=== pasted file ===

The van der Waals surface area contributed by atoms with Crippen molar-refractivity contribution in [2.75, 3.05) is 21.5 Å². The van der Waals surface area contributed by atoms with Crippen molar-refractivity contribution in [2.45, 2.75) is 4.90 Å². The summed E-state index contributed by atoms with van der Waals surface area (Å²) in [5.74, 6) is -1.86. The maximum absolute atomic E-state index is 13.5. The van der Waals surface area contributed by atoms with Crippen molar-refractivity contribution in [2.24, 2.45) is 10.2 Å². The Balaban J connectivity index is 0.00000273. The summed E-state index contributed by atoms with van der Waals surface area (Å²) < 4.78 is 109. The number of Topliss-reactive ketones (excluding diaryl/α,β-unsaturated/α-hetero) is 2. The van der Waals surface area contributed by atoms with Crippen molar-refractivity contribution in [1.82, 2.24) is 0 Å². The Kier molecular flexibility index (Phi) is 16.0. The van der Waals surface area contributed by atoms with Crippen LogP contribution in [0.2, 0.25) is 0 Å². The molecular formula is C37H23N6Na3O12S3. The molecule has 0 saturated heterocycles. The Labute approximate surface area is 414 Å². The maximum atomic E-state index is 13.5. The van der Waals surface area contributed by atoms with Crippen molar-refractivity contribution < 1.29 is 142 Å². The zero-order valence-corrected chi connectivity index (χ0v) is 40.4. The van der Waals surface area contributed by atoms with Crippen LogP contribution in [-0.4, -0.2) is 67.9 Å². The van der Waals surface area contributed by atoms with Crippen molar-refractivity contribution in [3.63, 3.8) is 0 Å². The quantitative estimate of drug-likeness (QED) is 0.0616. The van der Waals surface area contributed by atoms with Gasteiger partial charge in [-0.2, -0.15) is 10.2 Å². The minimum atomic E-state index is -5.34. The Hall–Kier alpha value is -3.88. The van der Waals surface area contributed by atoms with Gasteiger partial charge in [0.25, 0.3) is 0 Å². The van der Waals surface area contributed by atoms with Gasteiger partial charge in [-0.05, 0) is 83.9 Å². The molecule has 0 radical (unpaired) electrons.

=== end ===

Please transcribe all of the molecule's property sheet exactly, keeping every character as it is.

The van der Waals surface area contributed by atoms with Crippen molar-refractivity contribution in [2.75, 3.05) is 21.5 Å². The van der Waals surface area contributed by atoms with Crippen molar-refractivity contribution in [2.45, 2.75) is 4.90 Å². The summed E-state index contributed by atoms with van der Waals surface area (Å²) in [5.74, 6) is -1.86. The maximum absolute atomic E-state index is 13.5. The van der Waals surface area contributed by atoms with Crippen molar-refractivity contribution in [2.24, 2.45) is 10.2 Å². The Balaban J connectivity index is 0.00000273. The summed E-state index contributed by atoms with van der Waals surface area (Å²) < 4.78 is 109. The number of Topliss-reactive ketones (excluding diaryl/α,β-unsaturated/α-hetero) is 2. The van der Waals surface area contributed by atoms with Crippen molar-refractivity contribution in [1.82, 2.24) is 0 Å². The Kier molecular flexibility index (Phi) is 16.0. The van der Waals surface area contributed by atoms with Crippen LogP contribution in [0.2, 0.25) is 0 Å². The molecular formula is C37H23N6Na3O12S3. The molecule has 0 saturated heterocycles. The Labute approximate surface area is 414 Å². The maximum atomic E-state index is 13.5. The van der Waals surface area contributed by atoms with Crippen molar-refractivity contribution < 1.29 is 142 Å². The zero-order valence-corrected chi connectivity index (χ0v) is 40.4. The van der Waals surface area contributed by atoms with Crippen LogP contribution in [-0.4, -0.2) is 67.9 Å². The van der Waals surface area contributed by atoms with Crippen molar-refractivity contribution in [3.63, 3.8) is 0 Å². The quantitative estimate of drug-likeness (QED) is 0.0616. The van der Waals surface area contributed by atoms with Gasteiger partial charge in [-0.2, -0.15) is 10.2 Å². The minimum atomic E-state index is -5.34. The Hall–Kier alpha value is -3.88. The van der Waals surface area contributed by atoms with Gasteiger partial charge in [0.25, 0.3) is 0 Å². The van der Waals surface area contributed by atoms with Gasteiger partial charge in [-0.05, 0) is 83.9 Å². The molecule has 0 radical (unpaired) electrons.